Patient care has been rapidly changing in recent years. Spurred by government attention and funding, smart people are flocking to the medical arena, focusing their attention on bringing the benefits of modern technologies to improve all areas of medical care. Some ideas causing these trends include Personalized Medicine, the evolving definition of the term “patient engagement”, new utilization of “Observations of Daily Living” (ODLs), mobile health apps, putting the care provider and patient “at the same eye level”, and smartphone physicals. Click on the links to read about these exciting new developments, and the people making these things happen. 

    No Comments | Categories: Patient-Centered Care |

  • New developments in healthcare with the smartphone technologyAugust 2, 2013 | Posted By: Jenny Jin

    Smartphones, tablets, and related technologies are bringing ever-increasing functionality into the hands of medical professionals. Physicians are using apps that lasso disparate functions onto a single device, increasing productivity and efficiency, and apps that are helping them to diagnose maladies and make prescriptions more quickly. Apps bring new channels for communication between doctors and patients, monitoring treatments and keeping tabs on patient compliance. New tidbits of technological innovation are extending smartphone capabilities, from measuring vitals to ECG and EKG recording capabilities. Check out Future Health IT for these new developments.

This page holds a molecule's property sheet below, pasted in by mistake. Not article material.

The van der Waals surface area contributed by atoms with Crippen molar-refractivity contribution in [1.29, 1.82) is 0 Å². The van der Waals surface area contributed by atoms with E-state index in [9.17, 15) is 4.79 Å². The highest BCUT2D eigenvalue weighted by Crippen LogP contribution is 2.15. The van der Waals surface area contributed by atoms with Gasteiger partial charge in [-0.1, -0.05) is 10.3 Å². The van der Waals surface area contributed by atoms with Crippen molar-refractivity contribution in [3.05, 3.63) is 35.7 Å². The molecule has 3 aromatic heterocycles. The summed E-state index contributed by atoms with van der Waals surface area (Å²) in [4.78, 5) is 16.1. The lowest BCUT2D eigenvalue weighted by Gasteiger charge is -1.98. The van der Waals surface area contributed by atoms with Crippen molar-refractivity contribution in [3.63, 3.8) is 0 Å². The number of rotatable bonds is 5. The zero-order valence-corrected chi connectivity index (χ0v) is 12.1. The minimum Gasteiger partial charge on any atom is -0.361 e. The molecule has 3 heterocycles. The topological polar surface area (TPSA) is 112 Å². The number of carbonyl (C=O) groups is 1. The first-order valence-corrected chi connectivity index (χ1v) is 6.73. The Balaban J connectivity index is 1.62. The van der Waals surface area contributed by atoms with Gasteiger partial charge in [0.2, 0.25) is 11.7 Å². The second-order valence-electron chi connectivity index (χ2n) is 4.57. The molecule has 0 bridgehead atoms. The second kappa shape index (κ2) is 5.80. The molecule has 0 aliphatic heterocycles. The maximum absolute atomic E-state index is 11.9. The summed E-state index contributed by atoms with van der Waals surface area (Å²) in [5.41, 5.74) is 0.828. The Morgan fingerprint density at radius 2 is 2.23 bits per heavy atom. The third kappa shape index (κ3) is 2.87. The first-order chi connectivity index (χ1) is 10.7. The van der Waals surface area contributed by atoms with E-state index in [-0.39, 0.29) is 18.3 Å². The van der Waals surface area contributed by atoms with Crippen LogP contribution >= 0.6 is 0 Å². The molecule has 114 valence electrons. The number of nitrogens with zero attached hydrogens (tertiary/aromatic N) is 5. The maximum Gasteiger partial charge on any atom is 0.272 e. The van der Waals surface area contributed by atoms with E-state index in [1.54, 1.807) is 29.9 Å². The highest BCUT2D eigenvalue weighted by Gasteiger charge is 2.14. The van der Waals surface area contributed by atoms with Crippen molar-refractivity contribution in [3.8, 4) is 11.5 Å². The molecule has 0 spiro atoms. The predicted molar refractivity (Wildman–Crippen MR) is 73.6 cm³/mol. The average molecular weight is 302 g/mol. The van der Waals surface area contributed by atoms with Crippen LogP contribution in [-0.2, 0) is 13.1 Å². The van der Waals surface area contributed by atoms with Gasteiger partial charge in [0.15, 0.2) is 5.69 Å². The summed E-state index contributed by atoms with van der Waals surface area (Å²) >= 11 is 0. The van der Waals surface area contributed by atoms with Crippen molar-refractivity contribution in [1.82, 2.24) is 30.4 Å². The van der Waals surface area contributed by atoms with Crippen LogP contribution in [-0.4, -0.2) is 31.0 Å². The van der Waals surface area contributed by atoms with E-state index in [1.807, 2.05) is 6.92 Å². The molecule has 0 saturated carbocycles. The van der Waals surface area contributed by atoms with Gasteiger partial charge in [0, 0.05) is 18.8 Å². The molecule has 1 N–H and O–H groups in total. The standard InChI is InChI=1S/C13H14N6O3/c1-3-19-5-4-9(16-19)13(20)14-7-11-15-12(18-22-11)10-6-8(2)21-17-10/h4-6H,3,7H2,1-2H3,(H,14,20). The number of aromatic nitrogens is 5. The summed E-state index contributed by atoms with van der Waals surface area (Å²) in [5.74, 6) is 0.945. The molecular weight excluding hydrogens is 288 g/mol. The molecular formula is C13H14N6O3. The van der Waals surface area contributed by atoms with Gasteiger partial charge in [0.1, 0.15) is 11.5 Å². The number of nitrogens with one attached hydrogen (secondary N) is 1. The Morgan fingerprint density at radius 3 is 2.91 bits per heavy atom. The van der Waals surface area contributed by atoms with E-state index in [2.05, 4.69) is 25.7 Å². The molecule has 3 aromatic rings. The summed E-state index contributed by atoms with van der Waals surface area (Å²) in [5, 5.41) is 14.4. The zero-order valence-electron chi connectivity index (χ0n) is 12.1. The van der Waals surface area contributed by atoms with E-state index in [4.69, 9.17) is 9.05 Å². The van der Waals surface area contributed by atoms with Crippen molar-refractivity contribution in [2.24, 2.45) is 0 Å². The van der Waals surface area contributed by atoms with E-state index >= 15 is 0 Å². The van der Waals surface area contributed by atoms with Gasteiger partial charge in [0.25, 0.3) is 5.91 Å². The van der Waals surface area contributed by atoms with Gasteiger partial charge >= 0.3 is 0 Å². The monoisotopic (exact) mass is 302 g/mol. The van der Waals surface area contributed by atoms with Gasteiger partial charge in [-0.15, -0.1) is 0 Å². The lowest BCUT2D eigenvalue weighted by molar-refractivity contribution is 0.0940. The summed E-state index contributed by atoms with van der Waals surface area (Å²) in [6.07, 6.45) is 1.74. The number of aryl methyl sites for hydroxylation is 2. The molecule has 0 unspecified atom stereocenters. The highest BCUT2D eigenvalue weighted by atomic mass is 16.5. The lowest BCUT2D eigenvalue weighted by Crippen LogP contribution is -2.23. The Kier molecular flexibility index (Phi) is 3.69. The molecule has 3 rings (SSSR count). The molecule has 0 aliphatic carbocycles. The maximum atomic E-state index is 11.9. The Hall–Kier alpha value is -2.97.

No Comments | Categories: mHealth |

  • Do Quality Measures Help Patients Make Better Decisions?July 26, 2013 | Posted By: Jenny Jin

    I have been researching quality measures over the last 2 weeks to support potential integration into a mobile app that may help with selection of medical services.  An interesting question is how do patients select which hospitals to use. Do they pick the hospital they have experience with? Do they go to the closest one? And, with the availability of increasing amounts of information about quality, how is this affecting their choices? These are all questions that researchers are trying to answer. Unfortunately, there is still no single “correct” answer.